Author Archives: Ananta Creatives

Making Mid-Century Modern Again

mid-century-modern-designMad for mid-century modern?

You aren’t alone. Mid-century modern design continues to enjoy tremendous popularity, as its functional elements, minimalist sensibilities and seamless integration with nature appeal just as much to eco-conscious millennials as they do to nostalgic boomers.

“People who grew up in the mid-1950s and 1960s, not to mention fans of the TV show Mad Men, which took place during the same time period, quickly visualize mid-century modern architecture and interior design as minimalist and simplistic—and maybe a little fun,” says Bonnie Foster, project manager at Dickson Development. “It’s become a modern classic.”

Characteristics of mid-century modern design include:

  • A contemporary, minimalist look with flat planes and clean lines
  • A focus on function over form
  • Large windows and open floor plans, which connect the home to nature and draw the outside in
  • Use of geometric and abstract forms
  • Blend of industrial and natural materials, such as steel and wood
  • Pops of bold, saturated color integrated with contrasting black, white and gray themes

“Mid-century modern is a flexible, clean style of design that can blend well with others, from traditional to contemporary,” explains Richard Dickson, who has been building and renovating homes since 1972. “Here in New Jersey, we don’t typically design homes with a classic, mid-century modern flat roof, due to the climate. But we do incorporate many other elements of mid-century modern style, such as mixing industrial metals with natural wood or blending indoor with outdoor living spaces. These trends have been popular for years and remain so today.”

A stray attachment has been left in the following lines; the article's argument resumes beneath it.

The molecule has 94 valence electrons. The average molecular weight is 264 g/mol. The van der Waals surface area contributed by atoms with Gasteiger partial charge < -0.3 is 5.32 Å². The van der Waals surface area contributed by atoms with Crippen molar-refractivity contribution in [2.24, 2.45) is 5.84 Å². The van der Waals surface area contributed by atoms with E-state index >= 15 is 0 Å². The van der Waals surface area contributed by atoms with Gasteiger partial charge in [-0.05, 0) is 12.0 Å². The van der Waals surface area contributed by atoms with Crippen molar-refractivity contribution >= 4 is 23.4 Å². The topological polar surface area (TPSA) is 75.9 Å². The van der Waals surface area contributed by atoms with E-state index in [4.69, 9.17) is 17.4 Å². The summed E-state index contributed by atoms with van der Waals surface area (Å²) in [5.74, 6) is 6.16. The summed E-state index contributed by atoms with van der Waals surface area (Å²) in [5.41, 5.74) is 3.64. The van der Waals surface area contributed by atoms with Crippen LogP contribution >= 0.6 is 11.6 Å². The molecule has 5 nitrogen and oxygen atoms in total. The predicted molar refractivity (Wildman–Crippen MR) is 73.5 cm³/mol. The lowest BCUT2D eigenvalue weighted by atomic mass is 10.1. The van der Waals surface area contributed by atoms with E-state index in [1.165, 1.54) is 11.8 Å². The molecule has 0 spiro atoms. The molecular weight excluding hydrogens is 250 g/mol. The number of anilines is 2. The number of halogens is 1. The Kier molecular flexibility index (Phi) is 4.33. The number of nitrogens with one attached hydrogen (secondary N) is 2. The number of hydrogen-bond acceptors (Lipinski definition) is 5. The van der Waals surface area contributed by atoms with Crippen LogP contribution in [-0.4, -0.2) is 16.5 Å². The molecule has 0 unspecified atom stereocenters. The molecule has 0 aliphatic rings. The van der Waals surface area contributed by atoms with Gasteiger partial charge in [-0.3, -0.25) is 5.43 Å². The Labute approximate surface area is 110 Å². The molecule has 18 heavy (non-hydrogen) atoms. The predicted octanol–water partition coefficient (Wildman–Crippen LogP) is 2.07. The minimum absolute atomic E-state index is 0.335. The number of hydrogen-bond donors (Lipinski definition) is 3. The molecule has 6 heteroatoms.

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The mid-century modern design movement originated in the 1930s but rose to prominence during the 1950s and 1960s. Germany’s Bauhaus movement of the early 20th century was a primary influence with its stripped-down aesthetic and bold colors.

The style became popular in the United States in the mid-1950s, which was a time when there was a great deal of optimism about the future and Americans were captivated by scientific discovery and space travel, science fiction movies and TV shows like The Jetsons. Mid-century modern design reflected the mood of a nation that equated futuristic design with social change and industrial advancement.

Today it simply works with the way we live. It’s attractive and versatile, and it complements both expansive open floor plans and small urban spaces. Mid-century modern–inspired furniture, lighting and home décor accent pieces are easy to find and available in a wide range of prices. “Like post-century contemporary, with a similar uncluttered look, mid-century modern also serves as a great backdrop to today’s modern homes with smart gadgets and technology,” adds Bonnie.

Mid-Century Moderation

Bonnie cautions against going too mad for the mid-century modern look. “We like to work with select elements so the style doesn’t overwhelm the space or become quickly outdated,” she says. “It’s a really easy style to use, but also to abuse if you aren’t careful. Mix things up for a more balanced look.”

Incorporating mid-century modern into your home:

  • Learn to identify vintage pieces or credible replicas. Sellers tend to overuse the term “mid-century modern,” so the buyer must beware! Vintage pieces originate from Denmark, Yugoslavia, Japan, Italy and the United States.
  • Use restraint when shopping. Focus on stylish touches versus a complete overhaul.
  • Shoot for clean and uncluttered. If you decorate a room in 100 percent mid-century modern style, you may tire of it quickly.
  • Start with one piece that fits with your existing décor. Then build around that piece with complementary colors and textures, including new cabinetry, fixtures and lighting.
  • Take it easy when using bright, saturated colors. They can quickly go out of style, unlike today’s neutrals.
  • Consult with a design or building professional for guidance and planning.

Here to stay?